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Economic Developers Confront Lawmakers Over Shifting Funds To Roads

June 2, 2015

With one businessman saying it could “irreparably harm” Michigan’s ability to compete, economic developers clashed with lawmakers Tuesday over the proposed shift of $185 million from development efforts to roads.  “The impact would be all across the state,” argued Steve ARWOOD, CEO of the Michigan Economic Development Corp. (MEDC).

But lawmakers seemed less than convinced of the alleged repercussions with one saying that economic developers were using “scare tactics.” 

“I’m not trying to say the incentives aren’t good,” Rep. Jeff FARRINGTON (R-Utica) said. “There is a purpose behind them. And it’s beneficial. But right now, before going to the taxpayers, I believe that it’s imperative that we look at our internal budget first. And this is where we’re looking.” 

Another lawmaker, Rep. Marilyn LANE (D-Fraser) suggested the MEDC temporarily change its entire focus to transportation. 

“Can you revamp, keeping your department intact, but focusing it all on road development?” Lane asked Arwood. 

The $185 million shift is part of House Speaker Kevin COTTER’s (R-Mt. Pleasant) proposal to find $1.05 billion more for transportation annually. 

The House Roads and Economic Development Committee has been discussing Cotter’s plan since last week, and today, the committee focused on   HB 4607 and   HB 4608. 

Votes on the entire package in committee could come as soon as next week. 

HB 4607, sponsored by Rep. Peter PETTALIA (R-Presque Isle), would shift $75 million in tobacco settlement revenue, which is currently going to the 21st Century Jobs Trust Fund, to transportation. 

HB 4608, sponsored by Rep. Lee CHATFIELD (R-Levering), would dedicate $60 million from Native American gaming compacts, which is currently going to the MEDC, to roads. 

Cotter’s plan would also allocate $50 million that currently goes to film incentives to transportation. 

The main argument from Republican lawmakers in committee was that over the last few years, the Legislature has taken major steps to make Michigan more attractive to businesses, and now, the state needs some help with another priority: improving roads. 

Those steps include issuing some $9 billion in business tax credits, doing away with the Michigan Business Tax and moving to phase out the Personal Property Tax on certain industrial personal property.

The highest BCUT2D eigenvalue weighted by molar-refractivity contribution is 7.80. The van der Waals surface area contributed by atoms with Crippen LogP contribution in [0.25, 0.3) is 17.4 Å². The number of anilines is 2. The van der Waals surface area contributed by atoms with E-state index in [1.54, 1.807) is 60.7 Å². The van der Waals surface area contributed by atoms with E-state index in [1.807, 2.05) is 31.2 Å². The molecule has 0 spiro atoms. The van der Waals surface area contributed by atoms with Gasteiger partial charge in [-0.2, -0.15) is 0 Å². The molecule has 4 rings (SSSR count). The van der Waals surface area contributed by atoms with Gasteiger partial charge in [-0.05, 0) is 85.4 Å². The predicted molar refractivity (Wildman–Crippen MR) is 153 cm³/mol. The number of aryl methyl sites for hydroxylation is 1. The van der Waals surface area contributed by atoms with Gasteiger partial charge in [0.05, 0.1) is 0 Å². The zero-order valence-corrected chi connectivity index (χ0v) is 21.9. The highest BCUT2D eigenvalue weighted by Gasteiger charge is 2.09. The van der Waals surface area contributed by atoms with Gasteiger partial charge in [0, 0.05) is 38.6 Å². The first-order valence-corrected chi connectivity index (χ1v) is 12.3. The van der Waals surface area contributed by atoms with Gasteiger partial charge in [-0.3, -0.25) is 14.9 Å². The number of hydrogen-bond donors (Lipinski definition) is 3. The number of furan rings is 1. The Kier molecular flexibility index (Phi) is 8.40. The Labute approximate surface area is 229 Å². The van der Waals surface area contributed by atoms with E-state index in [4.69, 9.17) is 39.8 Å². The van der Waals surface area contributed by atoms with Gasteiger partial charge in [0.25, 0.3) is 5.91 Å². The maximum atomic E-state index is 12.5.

“Now we’re asking for some help,” Pettalia said at one point. “We want to make Michigan a better place to do business in.” 

According to multiple estimates, Michigan needs more than $1 billion per year annually in additional funding for its transportation infrastructure. Earlier this month, voters rejected a plan to raise that money through increasing the sales tax, so lawmakers are now looking for a new solution. 

“We are asking you folks to help us out,” Pettalia added during today’s committee hearing. 

But for about two hours, both state and local economic development officials, along with representatives from the business community, argued that by shifting dollars away from economic development, the state would hurt its chances to attract jobs. 

Frank ERVIN, director of government affairs for Magna International, said his company has benefitted from the incentives MEDC offers and those incentives have led to development in the state. 

By shifting the dollars away from MEDC, lawmakers could “irreparably harm” Michigan’s ability to compete for new manufacturing projects, Ervin said. 

Likewise, Paul LAMARRE, director of Port of Monroe, slammed the idea. 

“We are essentially creating a turnpike of the nicest roads through our state to do business elsewhere,” LaMarre said. 

But lawmakers seemed most interested in hearing from Arwood, who leads the state’s economic development efforts and previously issued a public statement against the idea of shifting the dollars to roads. 

Last year, MEDC’s total expenditures were about $493 million, according to figures presented at the meeting. 

The Speaker’s road plan would shift $185 million in funding — 37 percent of the $493 million figure — away from MEDC. 

In doing so, the proposals would “totally alter” the landscape of what MEDC is doing, Arwood said. MEDC would have to defund some programs and the impact would be felt “all across the state,” he continued. 

While roads are critical, Arwood said, “Taking this route, I believe, opens up just another problem.” 

Pettalia, who spoke out in support of the Pure Michigan tourism campaign, specifically asked Arwood what programs he would cut. 

“We have a crisis right now,” Pettalia said. He continued, “We’re trying to do our due diligence here by tightening our belts.” 

Arwood noted that MEDC is already seeing a $40 million reduction under budget plans for next year. 

“I am going to have to defund stuff … I don’t know what I would have to do,” he said. 

Asked after the meeting about the testimony from developers in committee today, Farrington said he wasn’t surprised and called some of the comments “scare tactics.” 

Asked if he thinks the shifts would “irreparably harm” development efforts, he responded, “No, I don’t.” 

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